From: Itay (itay_maman_at_[hidden])
Date: 2002-04-28 01:29:05
"Andrei Alexandrescu" <andrewalex_at_[hidden]> wrote in message
> "Itay" <itay_maman_at_[hidden]> wrote in message
> > That's true. Any's visitor does not meet the textbook's requirements for
> > visitor class. Nonetheless it does have a 'visitorish' quality. Hence,
> > try to outline the requirements for a boost::any semi-visitor:
> Note that (a) you define the requirements yourself (b) you call visitor
> something that's not a visitor.
I tried to summarize the requirements that were (implicitly) mentioned
throughout this discussion, so, it is a personal view, but it is based on
needs/requirements of others. As for the naming issue, you got me convinced:
We should use a more appropriate name (The best name I can come up with is
'Any extractor', but I don't like it too much ....).
> > Parameterizing boost::any on the type of the visitor seems like a
> > compromise. (imposed by (1))
> Given the self-imposed requirement, well, there's not much implementation
> flexibility out there for grabs :o). I believe that's not a reasonable
> > By all means, boost::any is not a usual class, so its visitor is a bit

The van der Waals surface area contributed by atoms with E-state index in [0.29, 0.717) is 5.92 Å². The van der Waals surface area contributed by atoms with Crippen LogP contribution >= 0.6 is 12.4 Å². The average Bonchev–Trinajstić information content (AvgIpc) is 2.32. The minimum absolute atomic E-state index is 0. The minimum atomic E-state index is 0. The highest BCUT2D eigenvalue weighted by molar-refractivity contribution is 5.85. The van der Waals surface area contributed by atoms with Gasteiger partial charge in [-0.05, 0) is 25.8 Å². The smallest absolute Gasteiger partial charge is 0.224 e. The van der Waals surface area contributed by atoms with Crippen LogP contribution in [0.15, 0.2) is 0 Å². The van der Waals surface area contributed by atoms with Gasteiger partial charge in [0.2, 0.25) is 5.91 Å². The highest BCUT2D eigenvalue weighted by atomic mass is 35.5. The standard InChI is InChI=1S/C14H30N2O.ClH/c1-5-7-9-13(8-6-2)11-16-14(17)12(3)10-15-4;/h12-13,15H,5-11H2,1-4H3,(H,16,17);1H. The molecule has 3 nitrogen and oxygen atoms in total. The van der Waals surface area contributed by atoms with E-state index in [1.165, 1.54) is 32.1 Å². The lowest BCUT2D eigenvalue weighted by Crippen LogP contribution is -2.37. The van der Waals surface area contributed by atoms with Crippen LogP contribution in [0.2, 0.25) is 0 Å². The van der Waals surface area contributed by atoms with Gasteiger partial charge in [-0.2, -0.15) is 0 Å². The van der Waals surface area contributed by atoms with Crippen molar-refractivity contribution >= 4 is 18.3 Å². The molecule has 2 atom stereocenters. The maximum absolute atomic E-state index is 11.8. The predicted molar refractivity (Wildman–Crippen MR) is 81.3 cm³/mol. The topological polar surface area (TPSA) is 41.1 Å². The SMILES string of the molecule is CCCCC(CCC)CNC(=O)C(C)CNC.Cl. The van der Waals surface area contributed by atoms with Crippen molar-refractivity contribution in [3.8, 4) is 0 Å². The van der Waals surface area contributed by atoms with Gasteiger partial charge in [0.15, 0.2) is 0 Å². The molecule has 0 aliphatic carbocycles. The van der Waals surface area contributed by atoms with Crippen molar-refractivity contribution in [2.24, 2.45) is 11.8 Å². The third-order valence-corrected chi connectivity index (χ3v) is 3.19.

> > eccentric, as well. Nonetheless, even when visiting anys, the concrete
> > functionality is defined by a (statically typed) policy. I believe that,
> > most practical purposes, this is an acceptable degree of freedom.
> The any class cloaks a polymorphic type. The cloaked polymorphic type
> have a virtual function (actually, two) that enables visitation. That's as
> simple as it goes, and it makes transition from a closed class to an open
> class. I don't see how any being a unusual class implies that it must have
> severely restricted visitor. I think the idiom you describe is unusable.
> do need more visitors for a given type, otherwise you don't care much
A visitor is allowed to manipulate a host object through the host's public
interface. (Actually, this is what my static visitor implementation does
when used with a default VisitMethod policy). However, when visiting an any,
you can't do anything interesting with the public interface, which is due to
the fact that any has no knowledge of the type (or value) of its internally
held data. That's why visiting an any is more complicated than just adding
an accept() member function.
An any object can hold, hmm, anything. Hence, it is quite important to have
a mechanism which will generate compile-time errors whenever the applied
functionality is used with an any held value, of an inappropriate type. If
this applied functionality is wrapped up in a non-stateless policy you can
actually combine multiple policies into one and set an internal data member
to select the current one. (This is how my 'any extractor' works).
When I compare this approach with Dimov's approach (presented in this
thread), I must admit that Dimov's visitor is a real visitor (unlike mine).
But if we accept the assumption that the number of applied policies is
statically known, then an 'any extractor' will be able to deliver the same
functionality, with the additional advantage of alerting at compile time.
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